Review: My Sassy Girl Korean Drama Review, Review: My Sassy Girl

Years ago I begged my mother lớn let me play a Korean movie (“My Sassy Girl”) on the big television in the living-room. She begrudgingly agreed and joined me out of sheer boredom. A week later, my mother crossed the threshold of my bedroom và said, “Can we watch that movie again?” Fast-forward three months later, và she was choosing dramas on her own, playing K-pop in the car, và debating which male actor was the hottest. So the moment “My Sassy Girl” was announced as being in pre-production, I knew I wanted to watch it.

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“My Sassy Girl” is a new Monday-Tuesday drama on SBS loosely based off the 2001 movie by the same title, but with a twist: it’s mix in historical times. The drama follows the latest trend of thirty-minute episodes, & stars Joo Won và Oh Yeon Seo. After watching the first two episodes, I have to admit, this was not at all what I was expecting. Is that bad? Nope.

The story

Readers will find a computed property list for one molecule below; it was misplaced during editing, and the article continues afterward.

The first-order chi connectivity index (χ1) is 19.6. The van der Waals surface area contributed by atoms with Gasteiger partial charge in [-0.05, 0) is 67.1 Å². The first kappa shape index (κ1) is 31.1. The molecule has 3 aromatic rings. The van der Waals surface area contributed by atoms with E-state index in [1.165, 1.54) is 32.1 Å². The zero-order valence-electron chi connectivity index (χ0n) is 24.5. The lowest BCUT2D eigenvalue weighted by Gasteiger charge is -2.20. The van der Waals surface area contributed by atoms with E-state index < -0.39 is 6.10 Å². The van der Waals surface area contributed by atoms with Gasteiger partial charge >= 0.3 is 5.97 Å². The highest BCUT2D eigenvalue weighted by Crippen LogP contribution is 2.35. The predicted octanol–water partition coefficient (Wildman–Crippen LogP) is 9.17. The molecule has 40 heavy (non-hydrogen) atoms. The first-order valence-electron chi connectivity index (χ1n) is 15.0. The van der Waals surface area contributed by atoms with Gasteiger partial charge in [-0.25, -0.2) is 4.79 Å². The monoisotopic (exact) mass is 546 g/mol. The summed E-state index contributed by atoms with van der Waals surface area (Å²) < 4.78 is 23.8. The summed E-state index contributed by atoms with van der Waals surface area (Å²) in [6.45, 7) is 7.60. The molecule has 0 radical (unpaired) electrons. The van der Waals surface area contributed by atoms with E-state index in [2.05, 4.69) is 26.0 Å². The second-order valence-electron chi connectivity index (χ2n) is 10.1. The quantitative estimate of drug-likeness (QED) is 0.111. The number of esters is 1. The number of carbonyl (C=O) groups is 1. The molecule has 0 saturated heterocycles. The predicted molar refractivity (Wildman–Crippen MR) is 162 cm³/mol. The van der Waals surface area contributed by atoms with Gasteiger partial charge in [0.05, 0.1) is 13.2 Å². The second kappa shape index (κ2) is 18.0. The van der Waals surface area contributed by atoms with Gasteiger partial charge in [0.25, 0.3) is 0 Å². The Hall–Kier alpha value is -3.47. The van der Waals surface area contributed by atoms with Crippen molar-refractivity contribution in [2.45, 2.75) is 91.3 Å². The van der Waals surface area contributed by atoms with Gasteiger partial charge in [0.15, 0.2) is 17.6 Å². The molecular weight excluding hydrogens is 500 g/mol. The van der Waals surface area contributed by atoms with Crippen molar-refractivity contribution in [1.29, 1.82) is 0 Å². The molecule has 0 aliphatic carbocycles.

“My Sassy Girl” is about a doted-upon and beloved scholar, Gyun Woo (Joo Won), who returns from studying in China, aspiring to serve his country. He has a chance meeting with Princess Hyemyung (Oh Yeon Seo), who is about as eccentric and prone-to-violence as a Joseon princess can be — và so their story begins.

Gyun Woo, played by Joo Won, becomes a tutor for the young prince, promising plenty of run-ins with the princess and ensuing shenanigans after she first suspects the genius scholar of being a pervert who attempted lớn sexually assault her.

The original movie focuses on the relationship between an “ordinary” man and his “eccentric” girlfriend. Any fans of the movie will be pleasantly surprised khổng lồ recognize a few scenes that make their way into the drama (obviously with a few changes). However, don’t expect a carbon copy! Not only is the nature of Joo Won’s character different, but our characters are guaranteed lớn get thrown into a strenuous political situation in Joseon. One of the king’s ministers (played by Jung Woong In) has his own conquest for power, putting him at odds with the royal family, even getting the previous queen kicked out of the palace. He’s got a few well-placed pawns.

The palace is about khổng lồ become a lot more interesting.

The cast và characters